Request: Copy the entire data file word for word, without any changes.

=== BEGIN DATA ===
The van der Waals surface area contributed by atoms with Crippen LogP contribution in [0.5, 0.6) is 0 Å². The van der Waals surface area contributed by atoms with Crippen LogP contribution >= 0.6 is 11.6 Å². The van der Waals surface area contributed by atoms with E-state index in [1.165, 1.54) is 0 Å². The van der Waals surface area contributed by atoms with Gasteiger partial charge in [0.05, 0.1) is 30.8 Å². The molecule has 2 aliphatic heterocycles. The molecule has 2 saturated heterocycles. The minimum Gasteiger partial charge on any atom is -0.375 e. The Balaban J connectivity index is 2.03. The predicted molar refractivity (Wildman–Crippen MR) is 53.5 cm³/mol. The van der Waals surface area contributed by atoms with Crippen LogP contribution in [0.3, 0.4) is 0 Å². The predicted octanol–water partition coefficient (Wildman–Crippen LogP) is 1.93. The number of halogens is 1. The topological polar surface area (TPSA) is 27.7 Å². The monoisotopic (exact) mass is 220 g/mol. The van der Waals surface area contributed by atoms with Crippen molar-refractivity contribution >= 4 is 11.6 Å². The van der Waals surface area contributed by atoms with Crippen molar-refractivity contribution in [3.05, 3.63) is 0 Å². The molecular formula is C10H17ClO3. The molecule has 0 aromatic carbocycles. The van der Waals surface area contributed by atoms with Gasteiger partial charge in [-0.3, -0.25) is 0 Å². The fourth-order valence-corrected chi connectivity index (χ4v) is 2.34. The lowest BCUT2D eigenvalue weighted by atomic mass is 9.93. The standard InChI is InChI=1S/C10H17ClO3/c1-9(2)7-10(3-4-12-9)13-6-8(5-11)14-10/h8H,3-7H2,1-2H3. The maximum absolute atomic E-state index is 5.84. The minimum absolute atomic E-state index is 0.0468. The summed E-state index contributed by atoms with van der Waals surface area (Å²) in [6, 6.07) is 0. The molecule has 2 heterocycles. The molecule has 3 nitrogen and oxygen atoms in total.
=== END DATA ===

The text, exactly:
The van der Waals surface area contributed by atoms with Crippen LogP contribution in [0.5, 0.6) is 0 Å². The van der Waals surface area contributed by atoms with Crippen LogP contribution >= 0.6 is 11.6 Å². The van der Waals surface area contributed by atoms with E-state index in [1.165, 1.54) is 0 Å². The van der Waals surface area contributed by atoms with Gasteiger partial charge in [0.05, 0.1) is 30.8 Å². The molecule has 2 aliphatic heterocycles. The molecule has 2 saturated heterocycles. The minimum Gasteiger partial charge on any atom is -0.375 e. The Balaban J connectivity index is 2.03. The predicted molar refractivity (Wildman–Crippen MR) is 53.5 cm³/mol. The van der Waals surface area contributed by atoms with Crippen LogP contribution in [0.3, 0.4) is 0 Å². The predicted octanol–water partition coefficient (Wildman–Crippen LogP) is 1.93. The number of halogens is 1. The topological polar surface area (TPSA) is 27.7 Å². The monoisotopic (exact) mass is 220 g/mol. The van der Waals surface area contributed by atoms with Crippen molar-refractivity contribution >= 4 is 11.6 Å². The van der Waals surface area contributed by atoms with Crippen molar-refractivity contribution in [3.05, 3.63) is 0 Å². The molecular formula is C10H17ClO3. The molecule has 0 aromatic carbocycles. The van der Waals surface area contributed by atoms with Gasteiger partial charge in [-0.3, -0.25) is 0 Å². The fourth-order valence-corrected chi connectivity index (χ4v) is 2.34. The lowest BCUT2D eigenvalue weighted by atomic mass is 9.93. The standard InChI is InChI=1S/C10H17ClO3/c1-9(2)7-10(3-4-12-9)13-6-8(5-11)14-10/h8H,3-7H2,1-2H3. The maximum absolute atomic E-state index is 5.84. The minimum absolute atomic E-state index is 0.0468. The summed E-state index contributed by atoms with van der Waals surface area (Å²) in [6, 6.07) is 0. The molecule has 2 heterocycles. The molecule has 3 nitrogen and oxygen atoms in total.